Description

When can you access a JavaScript variable? It depends on its scope. In this lesson we discuss the various scopes a variable can occupy, including global vs local, functional vs lexical, private vs public.



Scope

A SCOPE is all the variables and functions that are visible from a given location in your code

There are several kinds of scope including:

Global scope: variables that can be seen from anywhere else in the program

Local scope: variables that can only be seen near where they are defined, such as inside a function or code block

Private scope: variables that cannot be seen beyond a specific part of your code

JavaScript does not have built in support for marking a variable private, yet

Global Scope

If you declare a variable without a keyword like var, let, or const then it is a global variable and can be seen and used by any line of code in your entire program

Global variables can sometimes be useful, but are always dangerous.

A mistake in any part of your program accessing a global variable can introduce a bug in any other part of your program referencing that same variable

Scope is a One-Way Mirror

An example of a one way mirror metaphor for scope

Scope is a one-way mirror, inner scopes can see out, but outer scopes cannot see in. The interrogation room scope, cannot see the detectives in the observation room scope.

Block Scope

let and const create a block-scoped variable. Any blocks of code surrounded by { curly braces } can have their own set of local let or const variables of the same name

let name = 'Global';
{
  let name = 'Mr. Bean';
    {
      let name = 'Detective';
      console.log(name);
    }
    console.log(name);
}
console.log(name);

If a variable name cannot be found in the current scope, then JavaScript looks in the next outer scope

Exercise: Guess the Variable 1

  • Which fruit would be logged below?
let fruit = 'Apple';
{
  let fruit = 'Blueberry';
    {
      let fruit = 'Cantaloupe';
    }
  // What is the value of fruit?
  console.log(fruit);
}

Exercise: Guess the Variable 2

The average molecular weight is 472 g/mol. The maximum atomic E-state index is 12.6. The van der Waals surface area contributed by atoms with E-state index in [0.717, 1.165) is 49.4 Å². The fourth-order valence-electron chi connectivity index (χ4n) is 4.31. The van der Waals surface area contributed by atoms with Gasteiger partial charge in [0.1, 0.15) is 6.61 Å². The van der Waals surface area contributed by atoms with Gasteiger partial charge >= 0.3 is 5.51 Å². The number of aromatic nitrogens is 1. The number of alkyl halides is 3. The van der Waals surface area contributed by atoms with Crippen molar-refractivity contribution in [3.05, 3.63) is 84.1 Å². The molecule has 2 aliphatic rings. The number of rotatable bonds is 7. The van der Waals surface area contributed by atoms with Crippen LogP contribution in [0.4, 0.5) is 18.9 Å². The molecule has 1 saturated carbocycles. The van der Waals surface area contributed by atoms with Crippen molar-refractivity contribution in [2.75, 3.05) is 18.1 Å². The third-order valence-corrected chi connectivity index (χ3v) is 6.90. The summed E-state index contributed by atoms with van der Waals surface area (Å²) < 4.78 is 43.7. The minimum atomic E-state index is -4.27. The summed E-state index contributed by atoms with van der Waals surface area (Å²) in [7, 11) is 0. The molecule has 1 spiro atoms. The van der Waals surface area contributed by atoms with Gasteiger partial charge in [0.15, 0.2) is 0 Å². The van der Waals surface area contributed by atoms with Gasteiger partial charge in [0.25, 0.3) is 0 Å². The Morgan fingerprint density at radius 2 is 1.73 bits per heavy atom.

• Which fruit would be logged below?
let fruit = 'Apple';
{
  let fruit = 'Blueberry';
    {
      let fruit = 'Cantaloupe';
      // What is the value of fruit now?
      console.log(fruit);
    }
}

Exercise: Guess the Variable 3

  • Which fruit would be logged below?
let fruit = 'Apple';
{
  let fruit = 'Blueberry';
    {
      let fruit = 'Cantaloupe';
    }
}
// What is the value of fruit now?
console.log(fruit);

Functions names default to Global

Unless a function definition is nested within another function, or a code block, it is global.

// global "name" variable
let name = 'Alice';

function sayNames() {
  // can see variable "name"
  console.log('Printing first name: ' + name);
  saySecondName();
}

function saySecondName() {
  // this "name" is local to the function
  let name = 'Bob';
  console.log('Printing second name: ' + name);
}

sayNames();

// this will print the global "name"
console.log(name);

Parameters are local to their function

let myOpinion = 'i love cheese';

function shout(message) {
  let loudMessage = message.toUpperCase() + '!!!';
  return loudMessage;
}

console.log(shout(myOpinion));

shout function has two locally scoped variables:

  • the local variable loudMessage
  • the "parameter" named message, also called an "argument"

Scope Error

Trying to use a variable that is out of scope will result in an error

function doSomething() {
  let privateVariable = 'you cannot see me';
  console.log('Inside myPrivateVariable is ' + privateVariable);
}

// ReferenceError: privateVariable is not defined
console.log(privateVariable);

Closure Scope

JavaScript also supports closure scope

Meaning, variables that are visible where a function is defined are also visible to the new function's body

// Outer function definition
function singSong() {
  let numberOfBottles = 99

  // Inner function definition
  function chorus() {
    let message = '' + numberOfBottles
      + ' bottles of beer on the wall, '
      + numberOfBottles + ' bottles of beer, '
      + 'take one down, pass it around, '
      + (numberOfBottles - 1) + ' bottles of beer on the wall.'
    return message;
  }

  while (numberOfBottles > 0) {
    console.log(chorus())
    numberOfBottles -= 1
  }
}

chorus is enclosed within singSong, so it inherits singSong's scope and numberOfBottles is visible to both singSong and chorus

Nested Scopes

For each function someName() {} that is defined:

  1. JavaScript creates a new scope for the function
  2. The new scope points to the current outer scope
  3. This can repeat, again, and again

Why Nested Scopes? 1

let phrase = 'all dogs are good dogs';

function countLetters(words) {
  let allWords = words.split(' ');
  let letterCount = 0;
  let currentIndex = 0;

  function wordCount() {
    while (currentIndex < allWords.length) {
      let currentWord = allWords[currentIndex]
      let wordLength = currentWord.length
      letterCount += wordLength;

      currentIndex = currentIndex + 1;
    }
  }

  wordCount()

  return letterCount;
}

countLetters(phrase)

The letterCount, currentIndex, and allWords are visible inside the inner function as well as the outer function

Why Nested Scopes? 2

function wordCount() {
  while (currentIndex < allWords.length) {
    let currentWord = allWords[currentIndex]
    let wordLength = currentWord.length
    letterCount += wordLength;

    currentIndex = currentIndex + 1;
  }
}

function countLetters(words) {
  let allWords = words.split(' ');
  let letterCount = 0;
  let currentIndex = 0;

  wordCount()

  return letterCount;
}

NOTE: This fails because wordCount is not nested inside countLetters, and so cannot see the variables within the function's scope